You might have heard that there is a new miniseries from DC about a new incarnation of the Ray. You might have been led to believe that it is a superhero story featuring the exploits of a larger-than life hero. The truth is that this is a young adult romance with superheroics as window dressing.
The narrative path that the writing team of Justin Gray and Jimmy Palmiotti construct is a bit scattered, probably meaning to mimic the featherbrained nature of the protagonist, Lucien Gates. It only makes sense that the same guy who cannot stay honest with his girlfriend’s parents also has trouble telling his story to the reader in chronological order. Lucien as a narrator is as upfront and simple as he can be.
The book has a plain, goofy tone to it. The concept behind the villain is silly to begin with (his evil plot is to make a movie), and the flying stingrays do not feel very threatening either. The most frightening characters of the book are Chanti’s parents. This can only be true in a comic that really is not about punching villains but surviving the mundane situations of life.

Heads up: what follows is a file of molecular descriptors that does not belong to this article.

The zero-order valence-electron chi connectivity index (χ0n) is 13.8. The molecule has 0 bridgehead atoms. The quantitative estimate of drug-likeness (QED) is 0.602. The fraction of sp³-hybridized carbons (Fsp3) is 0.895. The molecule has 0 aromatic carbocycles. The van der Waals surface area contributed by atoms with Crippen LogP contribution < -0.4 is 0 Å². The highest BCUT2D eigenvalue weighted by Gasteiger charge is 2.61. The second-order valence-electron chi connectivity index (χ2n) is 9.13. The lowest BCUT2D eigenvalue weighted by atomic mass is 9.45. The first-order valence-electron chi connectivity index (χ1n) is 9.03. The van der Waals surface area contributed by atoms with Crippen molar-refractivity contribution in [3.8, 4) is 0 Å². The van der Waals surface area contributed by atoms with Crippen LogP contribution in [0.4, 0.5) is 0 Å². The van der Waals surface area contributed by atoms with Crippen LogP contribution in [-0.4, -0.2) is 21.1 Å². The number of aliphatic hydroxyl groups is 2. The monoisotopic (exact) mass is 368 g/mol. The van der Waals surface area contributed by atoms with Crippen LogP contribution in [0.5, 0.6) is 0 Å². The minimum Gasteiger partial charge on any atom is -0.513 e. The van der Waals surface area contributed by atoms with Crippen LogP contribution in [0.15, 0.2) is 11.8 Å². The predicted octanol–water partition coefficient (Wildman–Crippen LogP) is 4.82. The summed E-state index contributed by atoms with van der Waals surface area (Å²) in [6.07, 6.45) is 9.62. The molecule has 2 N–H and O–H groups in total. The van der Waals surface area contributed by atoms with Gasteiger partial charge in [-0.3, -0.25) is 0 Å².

The art team of Jamal Igle and Rich Perrotta cut absolutely no corners in bringing this story to life. The story proceeds at a fairly brisk pace, only really getting bogged down on page 13 for a moment, but the line art compels the reader to slow down and appreciate the details in every panel. The backgrounds are lush and featured, but not with useless lines that only add texture. San Diego jumps off the page and the characters, both named and cannon fodder, are fully developed. The nightclub scene especially allowed for some cool coloring work from Guy Major.
Readers looking for a fun, happy hero with a splash of goofy heroics should be well-satisfied here. It does not look like the Ray is going to be taking on any missions as serious as defeating Darkseid anytime soon.